Madame Tussauds would not be happy with Hamilton-based Wax Mannequin: he shape shifts as readily as a wizard’s wand on a day off in the country. That’s not usually a desired trait in a sculpture of wax.
Wax Mannequin, the stage name of indie singer-songwriter Chris Adeney, embraces a genre he calls “Strange-Folk”, and it’s clear he’s not losing sleep trying to fit into someone else’s definition of what makes a successful touring music act. And therein lies the beauty: the freshness of Wax’s writing is unencumbered by presumption and pretending. His lyrics – sometimes abstract, other times apparently just absurd – show a mind ready and willing to step outside the circle of “same-old, same-old” in order to capture whatever is needed to continue the ever-expanding scope of expression Wax obviously enjoys.
Like any good recording artist, Wax’s early work consisted of four-track recordings made with nylon-stringed guitar and circuit-bent electronics (that’s when you take some toy like a “See ‘n Spell” and tweak its electronic innards until it emits controllable squawks that can be used in music-making…). And when he started playing bars in the southern Ontario region in the early 2000’s, that’s the type of music he put on display – very much a performance artist as well as a musician. His second album, entitled and Gun, came out in 2003 as Wax started travelling outside his standard geographical playing locations.
As his music-touring region grew, so did his volume of expression; by 2004 Wax was waxing eloquent with distorted electric guitars and “bombastic” electronic accompaniment. The shape shifting was underway. His two albums from that period (2004’s The Price and 2007’s Orchardand Ire) are full band-backed records that reflect that louder passion.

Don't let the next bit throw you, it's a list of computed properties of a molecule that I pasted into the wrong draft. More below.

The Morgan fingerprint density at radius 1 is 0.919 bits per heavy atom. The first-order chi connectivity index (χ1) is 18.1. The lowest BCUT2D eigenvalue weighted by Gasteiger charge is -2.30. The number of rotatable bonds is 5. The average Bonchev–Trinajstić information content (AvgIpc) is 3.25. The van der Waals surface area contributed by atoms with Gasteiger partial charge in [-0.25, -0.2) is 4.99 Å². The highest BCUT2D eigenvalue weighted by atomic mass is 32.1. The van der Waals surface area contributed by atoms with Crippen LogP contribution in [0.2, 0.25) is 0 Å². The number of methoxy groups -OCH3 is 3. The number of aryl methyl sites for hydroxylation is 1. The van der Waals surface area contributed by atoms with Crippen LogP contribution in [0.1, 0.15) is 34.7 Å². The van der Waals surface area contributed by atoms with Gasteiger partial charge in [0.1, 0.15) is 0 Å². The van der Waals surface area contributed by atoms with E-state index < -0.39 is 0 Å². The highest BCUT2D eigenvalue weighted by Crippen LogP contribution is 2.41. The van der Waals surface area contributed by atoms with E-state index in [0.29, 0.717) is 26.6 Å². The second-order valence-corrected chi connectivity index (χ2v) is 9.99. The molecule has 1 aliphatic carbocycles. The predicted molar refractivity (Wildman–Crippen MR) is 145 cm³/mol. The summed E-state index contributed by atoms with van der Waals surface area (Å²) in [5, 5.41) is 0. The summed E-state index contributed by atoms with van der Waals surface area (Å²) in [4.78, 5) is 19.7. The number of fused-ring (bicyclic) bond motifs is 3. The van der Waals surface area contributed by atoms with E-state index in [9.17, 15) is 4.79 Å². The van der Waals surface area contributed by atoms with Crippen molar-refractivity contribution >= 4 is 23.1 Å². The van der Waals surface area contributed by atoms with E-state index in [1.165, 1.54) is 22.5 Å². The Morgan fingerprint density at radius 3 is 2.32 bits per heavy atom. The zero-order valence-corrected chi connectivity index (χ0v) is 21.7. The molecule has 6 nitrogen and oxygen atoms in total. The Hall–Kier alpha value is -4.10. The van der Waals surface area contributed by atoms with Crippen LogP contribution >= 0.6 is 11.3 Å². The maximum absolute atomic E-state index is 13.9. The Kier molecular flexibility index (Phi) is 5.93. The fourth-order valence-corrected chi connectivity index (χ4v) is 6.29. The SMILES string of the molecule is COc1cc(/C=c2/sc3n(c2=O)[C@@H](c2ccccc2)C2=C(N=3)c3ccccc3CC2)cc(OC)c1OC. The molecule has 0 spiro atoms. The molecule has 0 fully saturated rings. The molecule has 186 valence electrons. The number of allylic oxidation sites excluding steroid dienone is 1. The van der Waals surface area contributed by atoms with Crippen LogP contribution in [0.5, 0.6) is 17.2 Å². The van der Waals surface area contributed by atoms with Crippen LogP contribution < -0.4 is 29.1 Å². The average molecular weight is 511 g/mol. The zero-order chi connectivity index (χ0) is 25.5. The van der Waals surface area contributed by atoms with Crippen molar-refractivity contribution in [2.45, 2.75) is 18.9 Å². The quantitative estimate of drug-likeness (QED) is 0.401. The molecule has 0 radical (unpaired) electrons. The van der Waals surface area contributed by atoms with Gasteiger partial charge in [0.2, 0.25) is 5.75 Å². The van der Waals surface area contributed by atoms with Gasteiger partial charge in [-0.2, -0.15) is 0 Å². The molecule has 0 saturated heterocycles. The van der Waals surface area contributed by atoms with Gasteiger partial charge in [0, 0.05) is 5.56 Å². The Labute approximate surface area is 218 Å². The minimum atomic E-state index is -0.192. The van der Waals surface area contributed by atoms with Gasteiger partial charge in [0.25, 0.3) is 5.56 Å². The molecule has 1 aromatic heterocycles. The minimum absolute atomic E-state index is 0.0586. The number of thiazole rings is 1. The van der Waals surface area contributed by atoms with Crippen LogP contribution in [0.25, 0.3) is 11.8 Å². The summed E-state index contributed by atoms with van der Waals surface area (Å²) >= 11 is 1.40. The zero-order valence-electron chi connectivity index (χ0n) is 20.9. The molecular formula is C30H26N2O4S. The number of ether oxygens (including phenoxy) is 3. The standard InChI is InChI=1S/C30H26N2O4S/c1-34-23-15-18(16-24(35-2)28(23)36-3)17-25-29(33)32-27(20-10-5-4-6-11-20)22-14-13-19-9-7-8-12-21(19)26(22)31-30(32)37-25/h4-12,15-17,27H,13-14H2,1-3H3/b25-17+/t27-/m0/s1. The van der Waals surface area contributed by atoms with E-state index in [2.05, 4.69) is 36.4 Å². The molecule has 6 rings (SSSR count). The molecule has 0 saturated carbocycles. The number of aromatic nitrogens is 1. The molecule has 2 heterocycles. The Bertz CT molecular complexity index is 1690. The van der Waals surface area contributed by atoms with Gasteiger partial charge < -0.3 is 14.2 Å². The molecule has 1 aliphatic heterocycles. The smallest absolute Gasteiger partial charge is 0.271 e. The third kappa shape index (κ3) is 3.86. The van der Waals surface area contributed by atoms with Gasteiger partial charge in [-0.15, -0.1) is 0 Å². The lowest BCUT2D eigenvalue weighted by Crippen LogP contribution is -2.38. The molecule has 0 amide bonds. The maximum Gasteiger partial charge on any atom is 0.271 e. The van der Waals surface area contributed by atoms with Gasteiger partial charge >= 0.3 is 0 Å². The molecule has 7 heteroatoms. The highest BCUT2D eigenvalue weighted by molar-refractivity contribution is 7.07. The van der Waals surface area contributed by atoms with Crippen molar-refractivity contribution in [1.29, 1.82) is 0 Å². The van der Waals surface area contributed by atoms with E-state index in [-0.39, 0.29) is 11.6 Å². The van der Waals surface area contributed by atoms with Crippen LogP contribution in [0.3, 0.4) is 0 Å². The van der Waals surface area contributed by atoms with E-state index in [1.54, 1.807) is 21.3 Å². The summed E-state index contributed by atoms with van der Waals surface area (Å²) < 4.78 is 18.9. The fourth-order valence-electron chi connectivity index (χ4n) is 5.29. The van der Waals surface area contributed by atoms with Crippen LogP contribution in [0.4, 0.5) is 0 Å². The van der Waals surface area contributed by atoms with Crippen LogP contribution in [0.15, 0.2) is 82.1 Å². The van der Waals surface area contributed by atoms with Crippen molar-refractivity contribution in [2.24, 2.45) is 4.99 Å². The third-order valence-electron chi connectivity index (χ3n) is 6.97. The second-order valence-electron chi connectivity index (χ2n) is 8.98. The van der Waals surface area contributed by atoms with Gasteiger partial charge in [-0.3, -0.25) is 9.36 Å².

2009 saw another shift, with a record entitled Saxon that was decidedly contemplative when compared to Wax’s previous two albums. A focus on melody and deeper lyrics overshadowed the loud energy of earlier work, and the album earned a growing following for Wax Mannequin in Europe. The following is growing so much, in fact, that Saxon was re-released on Germany’s Artful Sounds record label.
The latest album from Wax’s arsenal, No Safe Home, reflects an even more intense shape shift to a wandering muse theme, and is even a further move along the scale away from loud electric to ambient acoustic. Wax’s own PR writing calls No Safe Home a “…hauntingly spacious, sparsely produced acoustic record”, and it’s clear even from the album title that Wax has found more resonance in travelling with his music than he has in staying home.
From a 2009 interview in Exclaim! Canada: “For nearly a decade, Hamilton ON's Wax Mannequin has toiled in relative obscurity, bringing his amalgam of electro-folk and post-modern classic rock to different continents and as many real and makeshift venues as possible. That hard worn, roundabout path brings us to the masterful Saxon, an earnest batch of songs, most of which are performed on classical guitar and blend Wax Mannequin's trademark theatricality and darkly humorous perspective like nothing he's ever issued.“
And Wax Mannequin will make his StreamingCafé debut on July 28th. This seems like a perfect match: an acoustic yet electronic singer-songwriter taking stage on the folk-ish wood-wall stage of SC and being streamed digitally live around the world.
Well worth the trek to Streaming Café! Live in person at 596 Leon Ave in Kelowna, or online at streamingcafe.net; in either case, it all happens at 7pm Pacific time. Hope to see you there!